Following up on last month’s Tuning Linux for low PostgreSQL Latency, there’s now been a giant pile of testing done on two filesystems, three patches, and two sets of kernel tuning parameters run. The result so far is some interesting new data, and one more committed improvements in this area that are in PostgreSQL 9.1 now (making three total, the other two are monitoring patches). I’ll be speaking about recommended practice next month during one of my talks at PostgreSQL East, and I’ve submitted something in this area for May’s PGCon too. Here I’ll talk a bit more about the dead ends too, while those memories are still fresh.
The basic problem here is that the way PostgreSQL uses the operating system cache when writing allows large amounts of data to accumulate. The result when database checkpoints finish can be long delays while waiting for that data to write. It turns out the pgbench program that comes with PostgreSQL is really good at creating this problem, so that’s what I used for all the tests. The means questions I set out to answer were:
- Does changing from the old ext3 filesystem really show a performance improvement on database tasks? I wrote something about the Return of XFS on Linux last year that showed a nice improvement on simple benchmarks. That doesn’t always translate into database improvements though.
- Do the recent Linux dirty_bytes and dirty_background_bytes tunables really improve worst-case latency?
- Which of the database changes suggested for improving behavior here actually work?
You can see all of the test results if you want to check out the raw data. What was changed for each test set is documented, and if you drill down into an individual test you can see the database parameters used and some other basic OS information. That web page is what comes out of my pgbench-tools testing program, if you’d like to try this sort of thing yourself.
The results weren’t very surprising, but they were interesting. All of the tests here were done with two database sizes. At a smaller database size (scale=500, about an 8GB database that easily fit in the server’s 16GB of RAM), ext3 managed 690 transactions/second, while at twice that size (scale=1000, about a 16GB database) it was much more seek bound and only managed 349 TPS. XFS increased those two numbers to 1757 TPS and 417 TPS–a 255% and 19% gain, respectively. Even better, the worst-case latency for a single transaction dropped from the 34 to 56 second range (!) to the 2 to 5 second one. While even 5 seconds isn’t great, this is a synthetic workload designed to make this problem really bad. The ext3 numbers are so terrible you’re still really likely to run into a nasty problem here, even though I was actually seeing better behavior on that filesytem than I’ve seen in earlier kernels (this was done with 2.6.32).
Round 1: XFS wins in a landslide. I cannot recommend ext3 as a viable filesystem on Linux systems with lots of memory if you plan to write heavily; it just doesn’t work in that context. This server only had 16GB of RAM, so you can imagine how bad this problem is on a serious production server here in 2011.
Next up, the dirty_bytes and dirty_background_bytes tunables. These two improved latency quite a bit on ext3, at the expense of some slowdowns. The worst of those, slowed maintenance time running VACUUM, you don’t see in the test results themselves; I already discussed that in my earlier blog entry. On XFS, tuning these parameters down is a performance disaster. At the smaller database scale, TPS performance drops 46%, and on top of it latency actually gets worse.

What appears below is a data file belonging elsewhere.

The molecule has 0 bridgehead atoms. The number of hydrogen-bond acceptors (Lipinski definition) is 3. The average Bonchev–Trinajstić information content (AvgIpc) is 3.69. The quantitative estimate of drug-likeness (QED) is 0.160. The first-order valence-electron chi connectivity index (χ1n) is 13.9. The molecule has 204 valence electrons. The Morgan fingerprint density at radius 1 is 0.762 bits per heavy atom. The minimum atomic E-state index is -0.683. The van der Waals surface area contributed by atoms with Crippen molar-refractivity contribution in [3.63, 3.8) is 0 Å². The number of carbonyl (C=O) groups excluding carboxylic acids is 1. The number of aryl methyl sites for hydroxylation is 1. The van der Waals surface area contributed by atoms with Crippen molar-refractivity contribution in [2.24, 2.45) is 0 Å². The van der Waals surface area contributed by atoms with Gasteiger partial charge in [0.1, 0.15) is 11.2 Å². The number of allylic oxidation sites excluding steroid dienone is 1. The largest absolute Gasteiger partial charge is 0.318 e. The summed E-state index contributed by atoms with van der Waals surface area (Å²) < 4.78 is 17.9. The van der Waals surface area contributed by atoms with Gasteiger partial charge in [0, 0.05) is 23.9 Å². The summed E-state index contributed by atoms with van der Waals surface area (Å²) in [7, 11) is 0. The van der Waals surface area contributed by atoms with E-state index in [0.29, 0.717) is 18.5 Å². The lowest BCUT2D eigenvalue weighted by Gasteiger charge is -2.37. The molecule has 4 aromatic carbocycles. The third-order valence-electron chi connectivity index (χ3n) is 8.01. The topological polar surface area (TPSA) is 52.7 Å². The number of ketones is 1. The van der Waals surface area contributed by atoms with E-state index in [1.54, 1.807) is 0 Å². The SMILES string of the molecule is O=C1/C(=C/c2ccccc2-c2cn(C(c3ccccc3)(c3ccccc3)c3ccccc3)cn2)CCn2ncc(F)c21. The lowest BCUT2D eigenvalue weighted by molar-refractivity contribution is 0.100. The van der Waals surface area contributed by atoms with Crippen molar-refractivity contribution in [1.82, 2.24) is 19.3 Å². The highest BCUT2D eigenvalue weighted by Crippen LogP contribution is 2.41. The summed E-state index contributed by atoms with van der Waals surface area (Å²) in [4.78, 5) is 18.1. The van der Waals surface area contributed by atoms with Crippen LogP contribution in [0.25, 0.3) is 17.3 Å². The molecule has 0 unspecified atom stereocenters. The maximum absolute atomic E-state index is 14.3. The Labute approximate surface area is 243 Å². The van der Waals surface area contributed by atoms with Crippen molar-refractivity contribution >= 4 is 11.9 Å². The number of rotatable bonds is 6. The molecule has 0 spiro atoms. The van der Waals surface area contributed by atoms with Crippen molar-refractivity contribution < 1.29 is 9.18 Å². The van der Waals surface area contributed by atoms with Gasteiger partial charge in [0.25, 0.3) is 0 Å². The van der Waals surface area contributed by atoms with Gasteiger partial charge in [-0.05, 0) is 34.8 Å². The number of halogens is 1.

Round 2: Don’t expect any miracles from dirty_bytes or dirty_background_bytes. They do seems to have some postiive effect in some circumstances, but the potential downside is big too. Make sure to test carefully, and include VACUUM in your testing, before adjusting these two downward.
Next up, I ended up evaluating three patch ideas to PostgreSQL as part of this last CommitFest:
- Spread checkpoint sync to disk (fsync) calls out over time. We’d seen some success with that on a busy client server when combined with some improved handling of how other sync operations were cached by the database
- Compact fsync requests. This idea spun off of the first one and turned into a patch written by Robert Haas. The idea is that clients trying to sync data to disk could be competing with the checkpoint writing. What the patch does is allow clients to clean up the queue of fsync requests if they ever find it full.
- Sort checkpoint writes. The concept is that if you write things out in the order the database believes things are stored on disk, the OS might write more efficiently. This patch showed up a few years ago with some benchmark results suggesting it worked, but at the time no one was able to replicate the improvements. The idea fit into the rest of the work well enough that I evaluated it again.
Round 3: After weeks of trying all this out, the only approach out of this set that showed the improvement at almost all workload sizes was the fsync compaction one. The original spread checkpoint sync code helped in this area some, but the specific implementation that is now committed for 9.1 worked even better. It was a nearly across the board 10% gain on most of the write-heavy tests I ran. That’s a great improvement for PostgreSQL 9.1, and it should completely eliminate a problem that we’ve seen cause a much greater slowdown on production systems here.
The rest of the ideas here didn’t get such a positive evaluation after heavy benchmarking, so for now those go back on the shelf. I’ll continue to gather data here–some ext4 tests are the next logical thing to try–and then return to development again. Getting a 10% gain on some difficult workloads is certainly nice, but there are still far too many worst-case behaviors here to consider checkpoint sync issues a closed subject.